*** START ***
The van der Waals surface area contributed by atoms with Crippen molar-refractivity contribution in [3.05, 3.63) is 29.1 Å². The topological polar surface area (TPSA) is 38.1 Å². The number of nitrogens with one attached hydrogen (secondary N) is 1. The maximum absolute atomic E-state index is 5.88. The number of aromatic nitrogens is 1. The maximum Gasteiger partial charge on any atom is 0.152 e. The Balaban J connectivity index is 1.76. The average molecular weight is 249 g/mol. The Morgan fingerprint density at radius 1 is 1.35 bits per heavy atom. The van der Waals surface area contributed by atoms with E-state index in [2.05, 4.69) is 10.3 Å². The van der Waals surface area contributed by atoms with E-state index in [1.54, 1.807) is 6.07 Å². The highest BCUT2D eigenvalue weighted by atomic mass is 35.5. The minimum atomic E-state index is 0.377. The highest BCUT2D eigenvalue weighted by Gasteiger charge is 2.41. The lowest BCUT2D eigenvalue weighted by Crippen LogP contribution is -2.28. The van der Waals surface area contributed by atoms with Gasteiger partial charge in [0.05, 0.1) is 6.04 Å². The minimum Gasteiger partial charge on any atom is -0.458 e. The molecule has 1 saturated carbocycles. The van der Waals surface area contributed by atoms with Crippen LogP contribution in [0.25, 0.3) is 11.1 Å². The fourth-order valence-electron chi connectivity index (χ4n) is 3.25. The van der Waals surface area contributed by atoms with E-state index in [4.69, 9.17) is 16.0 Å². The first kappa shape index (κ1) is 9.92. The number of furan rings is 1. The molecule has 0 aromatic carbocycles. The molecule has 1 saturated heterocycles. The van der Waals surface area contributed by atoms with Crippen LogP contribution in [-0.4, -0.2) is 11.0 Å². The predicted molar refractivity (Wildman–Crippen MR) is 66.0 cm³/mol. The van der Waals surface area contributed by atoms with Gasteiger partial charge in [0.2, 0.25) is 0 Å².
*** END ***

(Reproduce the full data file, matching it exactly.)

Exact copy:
The van der Waals surface area contributed by atoms with Crippen molar-refractivity contribution in [3.05, 3.63) is 29.1 Å². The topological polar surface area (TPSA) is 38.1 Å². The number of nitrogens with one attached hydrogen (secondary N) is 1. The maximum absolute atomic E-state index is 5.88. The number of aromatic nitrogens is 1. The maximum Gasteiger partial charge on any atom is 0.152 e. The Balaban J connectivity index is 1.76. The average molecular weight is 249 g/mol. The Morgan fingerprint density at radius 1 is 1.35 bits per heavy atom. The van der Waals surface area contributed by atoms with E-state index in [2.05, 4.69) is 10.3 Å². The van der Waals surface area contributed by atoms with E-state index in [1.54, 1.807) is 6.07 Å². The highest BCUT2D eigenvalue weighted by atomic mass is 35.5. The minimum atomic E-state index is 0.377. The highest BCUT2D eigenvalue weighted by Gasteiger charge is 2.41. The lowest BCUT2D eigenvalue weighted by Crippen LogP contribution is -2.28. The van der Waals surface area contributed by atoms with Gasteiger partial charge in [0.05, 0.1) is 6.04 Å². The minimum Gasteiger partial charge on any atom is -0.458 e. The molecule has 1 saturated carbocycles. The van der Waals surface area contributed by atoms with Crippen LogP contribution in [0.25, 0.3) is 11.1 Å². The fourth-order valence-electron chi connectivity index (χ4n) is 3.25. The van der Waals surface area contributed by atoms with E-state index in [4.69, 9.17) is 16.0 Å². The first kappa shape index (κ1) is 9.92. The number of furan rings is 1. The molecule has 0 aromatic carbocycles. The molecule has 1 saturated heterocycles. The van der Waals surface area contributed by atoms with Crippen LogP contribution in [-0.4, -0.2) is 11.0 Å². The predicted molar refractivity (Wildman–Crippen MR) is 66.0 cm³/mol. The van der Waals surface area contributed by atoms with Gasteiger partial charge in [0.2, 0.25) is 0 Å².